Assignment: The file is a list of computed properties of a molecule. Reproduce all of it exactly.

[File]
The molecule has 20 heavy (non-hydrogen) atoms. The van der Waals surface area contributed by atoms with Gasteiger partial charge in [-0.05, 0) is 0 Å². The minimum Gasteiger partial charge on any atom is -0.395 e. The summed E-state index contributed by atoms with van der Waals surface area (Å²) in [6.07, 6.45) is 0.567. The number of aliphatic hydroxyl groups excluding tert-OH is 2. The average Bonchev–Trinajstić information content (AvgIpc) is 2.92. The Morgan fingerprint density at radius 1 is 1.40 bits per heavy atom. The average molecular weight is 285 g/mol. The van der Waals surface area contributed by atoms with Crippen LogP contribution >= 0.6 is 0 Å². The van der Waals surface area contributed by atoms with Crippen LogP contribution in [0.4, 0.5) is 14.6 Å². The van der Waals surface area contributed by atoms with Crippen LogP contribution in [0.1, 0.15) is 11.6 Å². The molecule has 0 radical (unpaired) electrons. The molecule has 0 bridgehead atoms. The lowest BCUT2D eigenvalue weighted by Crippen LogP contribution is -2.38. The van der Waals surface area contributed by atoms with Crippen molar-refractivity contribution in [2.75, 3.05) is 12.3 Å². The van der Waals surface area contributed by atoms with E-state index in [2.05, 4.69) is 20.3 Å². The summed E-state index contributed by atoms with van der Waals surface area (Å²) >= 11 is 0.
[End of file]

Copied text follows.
The molecule has 20 heavy (non-hydrogen) atoms. The van der Waals surface area contributed by atoms with Gasteiger partial charge in [-0.05, 0) is 0 Å². The minimum Gasteiger partial charge on any atom is -0.395 e. The summed E-state index contributed by atoms with van der Waals surface area (Å²) in [6.07, 6.45) is 0.567. The number of aliphatic hydroxyl groups excluding tert-OH is 2. The average Bonchev–Trinajstić information content (AvgIpc) is 2.92. The Morgan fingerprint density at radius 1 is 1.40 bits per heavy atom. The average molecular weight is 285 g/mol. The van der Waals surface area contributed by atoms with Crippen LogP contribution >= 0.6 is 0 Å². The van der Waals surface area contributed by atoms with Crippen LogP contribution in [0.4, 0.5) is 14.6 Å². The van der Waals surface area contributed by atoms with Crippen LogP contribution in [0.1, 0.15) is 11.6 Å². The molecule has 0 radical (unpaired) electrons. The molecule has 0 bridgehead atoms. The lowest BCUT2D eigenvalue weighted by Crippen LogP contribution is -2.38. The van der Waals surface area contributed by atoms with Crippen molar-refractivity contribution in [2.75, 3.05) is 12.3 Å². The van der Waals surface area contributed by atoms with E-state index in [2.05, 4.69) is 20.3 Å². The summed E-state index contributed by atoms with van der Waals surface area (Å²) >= 11 is 0.